The team of researchers wanted to dig deeper. They took the spectral range they were observing Betelgeuse in, and calculated how much influence dust would have on their measurements. In their sub-millimeter observational range, it turns out that the dimming cannot be explained by dust. So if the dimming wasn’t caused by intervening dust, they surmised, it must be caused by the star itself.

This image, obtained with the VISIR instrument on ESO’s Very Large Telescope, shows the infrared light being emitted by the dust surrounding Betelgeuse in December 2019. The clouds of dust, which resemble flames in this dramatic image, are formed when the star sheds its material back into space. The black disc obscures the star’s centre and much of its surroundings, which are very bright and must be masked to allow the fainter dust plumes to be seen. The orange dot in the middle is the SPHERE image of Betelgeuse’s surface, which has a size close to that of Jupiter’s orbit. Credit: ESO/P. Kervella/M. Montargès et al.

The authors wrote in their study that “Radiative-transfer modeling shows that this <dimming> cannot be caused by changes in the dust envelope, and therefore must reflect a change in the photosphere of the star.”

The team of researchers say that large starspots in Betelgeuse’s photosphere are responsible for the dimming. They say that the spots are so large that they cover 50 to 70% of the star’s surface. Those are gigantic, and are enough to cause Betelgeuse to dim.

“Towards the end of their lives, stars become red giants,” lead author Dharmawardena explained in a press release. “As their fuel supply runs out, the processes change by which the stars release energy.”

To understand what’s happening here, we have to dig into some astrophysical principles.

A star’s luminosity depends on a couple things: its diameter, and more importantly, its surface temperature. If a star’s diameter increases, but not its temperature, the luminosity will decrease evenly across all wavelengths. But if the temperature changes, then the luminosity doesn’t increase evenly across all wavelengths.

Since Betelgeuse’s dimming was not the same in visible light and in sub-millimeter light, that means that the surface temperature has to be changing. They say that the dimming is the result of the star’s temperature decreasing by about 200 C (392 F.)

But that doesn’t mean that the reduction in temperature was even all across the surface of the aging star. And this led to the starspots.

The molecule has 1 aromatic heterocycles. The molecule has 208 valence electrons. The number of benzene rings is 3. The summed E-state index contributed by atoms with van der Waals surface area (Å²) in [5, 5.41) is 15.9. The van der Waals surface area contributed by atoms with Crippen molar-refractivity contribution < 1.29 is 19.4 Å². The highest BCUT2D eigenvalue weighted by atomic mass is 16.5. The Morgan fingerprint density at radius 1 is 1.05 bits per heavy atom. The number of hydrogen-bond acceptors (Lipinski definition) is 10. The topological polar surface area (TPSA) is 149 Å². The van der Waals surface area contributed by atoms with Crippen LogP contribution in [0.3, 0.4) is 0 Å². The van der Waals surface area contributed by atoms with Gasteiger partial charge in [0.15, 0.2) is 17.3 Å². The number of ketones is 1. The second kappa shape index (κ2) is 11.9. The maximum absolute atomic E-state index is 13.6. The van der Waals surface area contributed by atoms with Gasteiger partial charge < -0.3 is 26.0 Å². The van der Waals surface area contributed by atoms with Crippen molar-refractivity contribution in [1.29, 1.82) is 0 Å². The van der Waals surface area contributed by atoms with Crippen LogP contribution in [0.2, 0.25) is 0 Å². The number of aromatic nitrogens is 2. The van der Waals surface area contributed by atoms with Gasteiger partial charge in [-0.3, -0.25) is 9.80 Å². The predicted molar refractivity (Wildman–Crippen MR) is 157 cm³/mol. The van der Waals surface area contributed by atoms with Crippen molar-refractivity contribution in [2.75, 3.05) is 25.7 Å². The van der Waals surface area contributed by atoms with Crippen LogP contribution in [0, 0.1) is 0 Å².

“However, an asymmetric temperature distribution is more likely,” explained co-author Peter Scicluna from the European Southern Observatory (ESO). “Corresponding high-resolution images of Betelgeuse from December 2019 show areas of varying brightness. Together with our result, this is a clear indication of huge star spots covering between 50 and 70% of the visible surface and having a lower temperature than the brighter photosphere.”

Light and dark: These high-resolution images of Betelgeuse show the distribution of brightness in visible light on its surface before and during its darkening. Due to the asymmetry, the authors conclude that there are huge star spots. The images were taken by the SPHERE camera of the European Southern Observatory (ESO).
Image Credit: ESO / M. Montargès et al.

Betelgeuse is a well-studied star, but this just goes to show us that it’s still full of surprises. Our Sun experiences sunspot activity on an 11-year cycle. Scientists don’t yet know if red supergiants like Betelgeuse go through a similar cycle. Its previous brightness minimum was also much more pronounced than the ones before it. Is this evidence of a cycle?

“Observations in the coming years will tell us whether the sharp decrease in Betelgeuse’s brightness is related to a spot cycle. In any case, Betelgeuse will remain an exciting object for future studies,” lead author Dharmawardena concluded.

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Evan Gough